Doesn’t God deserve all credit?

I was driving around today and thought about how many things God has blessed me with. I met with my advisor at work today, and he mentioned that one of the partners in the firm praised me in front of all the management regarding my performance. I wasn’t entirely sure why my advisor would tell me that except for God to teach me.

As I was driving back to the office, I remembered the story of Daniel refusing to eat the defiled food of the king of Babalyon. Daniel 1:9 says, “Now God had caused the official to show favor and sympathy to Daniel.” So, I began thinking. Are my friends my friends because of how great I am? I quickly come to the conclusion that it’s not because I’m great, but because God is. God is so great that he causes others to show favor to me for no good reason. God places me in circumstances with people for a reason unknown other than to live out my faith with these people.

Basically, God is soverign and in control. He gave me everything – great parents, intellect, determination, friends, talents, circumstances to excel, salvation from my own terrible decisions, mentors, everything. How can I ever say that anything great that happens in my life is somehow out of my own hard work? How can I even think of stealing glory from God?

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Jason Lund

4 thoughts on “Doesn’t God deserve all credit?”

  1. Sorry to bug you. I’m looking for a video of the puppet master skit you mentioned in an ’04 blog. You don’t by any chance have one you could upload to youtube or something, do you? I’d love to show it to some people at my college group. As a missionary’s kid, I’ve seen a LOT of skits, and that one has to be the most powerful I’ve ever seen.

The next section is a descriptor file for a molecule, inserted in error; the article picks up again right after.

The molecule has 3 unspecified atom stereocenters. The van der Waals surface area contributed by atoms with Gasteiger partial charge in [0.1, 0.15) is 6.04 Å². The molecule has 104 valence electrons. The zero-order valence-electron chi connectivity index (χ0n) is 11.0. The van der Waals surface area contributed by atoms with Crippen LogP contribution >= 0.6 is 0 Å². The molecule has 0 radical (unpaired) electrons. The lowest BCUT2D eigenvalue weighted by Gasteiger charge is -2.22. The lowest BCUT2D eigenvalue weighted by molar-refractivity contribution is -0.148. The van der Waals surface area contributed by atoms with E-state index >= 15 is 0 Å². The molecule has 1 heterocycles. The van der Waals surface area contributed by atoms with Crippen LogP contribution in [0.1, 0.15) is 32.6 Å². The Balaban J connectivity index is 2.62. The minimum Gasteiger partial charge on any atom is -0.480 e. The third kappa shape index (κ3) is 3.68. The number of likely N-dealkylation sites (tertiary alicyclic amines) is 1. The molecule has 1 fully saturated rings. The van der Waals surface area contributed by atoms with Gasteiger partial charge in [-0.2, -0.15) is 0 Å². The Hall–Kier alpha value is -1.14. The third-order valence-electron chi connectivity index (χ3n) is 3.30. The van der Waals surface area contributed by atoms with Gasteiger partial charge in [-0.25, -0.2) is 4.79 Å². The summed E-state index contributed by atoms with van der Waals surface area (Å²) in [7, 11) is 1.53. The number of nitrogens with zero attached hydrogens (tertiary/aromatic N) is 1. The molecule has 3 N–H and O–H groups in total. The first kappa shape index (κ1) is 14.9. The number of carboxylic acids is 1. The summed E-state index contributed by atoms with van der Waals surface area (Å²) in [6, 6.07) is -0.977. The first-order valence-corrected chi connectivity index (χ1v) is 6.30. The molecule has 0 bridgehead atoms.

2. Well if you give your god all the glory for all the good things in your life, it would follow that you give your god all the blame for all the bad things in your life; and likewise, if he equally deserves glory for all the good things in the world, he would equally deserve all the blame for all the bad things in the world; if your god gets all the glory for the happiness, he also gets all the blame for the misery. If you instead, deflect blame for the misery in the world, and place it on people, and say they are responsible for it, it would also imply they are responsible for eliminating it and providing what is good, which mean people deserve all the glory as well.

  3. So, you can look at it in such as way that God is responsible for everything. But then you miss out on the fact that we have freewill to reject God. James 1:16-17 states, “Don’t be deceived, my dear brothers. Every good and perfect gift is from above, coming down from the Father of the heavenly lights, who does not change like shifting shadows.” So, since I am full of deceit and wickedness, I reject the good and perfect gifts God gives me for selfcenteredness. This is where the evil comes in. Evil is not from God, but is actually the lack of God’s presence. So, where evil exists, God does not. We, as humans, have the ability to allow God to exist in our lives, actions, decisions, words, etc. Or we can reject God and live according to our own fancy. The choice is ours, evil (aka bad things) are not from God but from our own reluctance to give up who we are and how we desire to live (for ourselves) and submit to God’s perfection. Therefore, I see your position as flawed because you take an approach that either has God or man creating and enacting both evil and good, where as in reality God creates good and allows us enact that good (or reject it and therefore enact evil – not good).

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